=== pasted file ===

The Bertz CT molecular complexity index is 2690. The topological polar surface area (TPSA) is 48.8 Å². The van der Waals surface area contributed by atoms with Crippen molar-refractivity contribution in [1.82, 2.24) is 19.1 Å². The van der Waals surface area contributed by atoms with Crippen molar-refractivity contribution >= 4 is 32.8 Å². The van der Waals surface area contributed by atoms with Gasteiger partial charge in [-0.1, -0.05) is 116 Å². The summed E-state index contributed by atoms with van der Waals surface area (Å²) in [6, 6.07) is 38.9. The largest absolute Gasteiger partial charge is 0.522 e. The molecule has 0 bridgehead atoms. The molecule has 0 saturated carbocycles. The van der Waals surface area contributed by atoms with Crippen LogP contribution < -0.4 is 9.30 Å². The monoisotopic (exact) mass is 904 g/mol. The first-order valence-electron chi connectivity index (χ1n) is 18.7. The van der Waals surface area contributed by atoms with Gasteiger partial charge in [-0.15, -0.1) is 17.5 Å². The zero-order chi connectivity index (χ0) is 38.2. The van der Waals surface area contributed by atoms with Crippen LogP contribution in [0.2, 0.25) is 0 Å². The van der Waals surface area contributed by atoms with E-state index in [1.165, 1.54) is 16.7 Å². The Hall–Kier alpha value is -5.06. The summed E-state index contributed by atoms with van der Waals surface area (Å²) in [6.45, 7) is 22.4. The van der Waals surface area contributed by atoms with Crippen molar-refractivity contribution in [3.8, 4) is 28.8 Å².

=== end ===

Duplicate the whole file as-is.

The Bertz CT molecular complexity index is 2690. The topological polar surface area (TPSA) is 48.8 Å². The van der Waals surface area contributed by atoms with Crippen molar-refractivity contribution in [1.82, 2.24) is 19.1 Å². The van der Waals surface area contributed by atoms with Crippen molar-refractivity contribution >= 4 is 32.8 Å². The van der Waals surface area contributed by atoms with Gasteiger partial charge in [-0.1, -0.05) is 116 Å². The summed E-state index contributed by atoms with van der Waals surface area (Å²) in [6, 6.07) is 38.9. The largest absolute Gasteiger partial charge is 0.522 e. The molecule has 0 bridgehead atoms. The molecule has 0 saturated carbocycles. The van der Waals surface area contributed by atoms with Crippen LogP contribution < -0.4 is 9.30 Å². The monoisotopic (exact) mass is 904 g/mol. The first-order valence-electron chi connectivity index (χ1n) is 18.7. The van der Waals surface area contributed by atoms with Gasteiger partial charge in [-0.15, -0.1) is 17.5 Å². The zero-order chi connectivity index (χ0) is 38.2. The van der Waals surface area contributed by atoms with Crippen LogP contribution in [0.2, 0.25) is 0 Å². The van der Waals surface area contributed by atoms with E-state index in [1.165, 1.54) is 16.7 Å². The Hall–Kier alpha value is -5.06. The summed E-state index contributed by atoms with van der Waals surface area (Å²) in [6.45, 7) is 22.4. The van der Waals surface area contributed by atoms with Crippen molar-refractivity contribution in [3.8, 4) is 28.8 Å².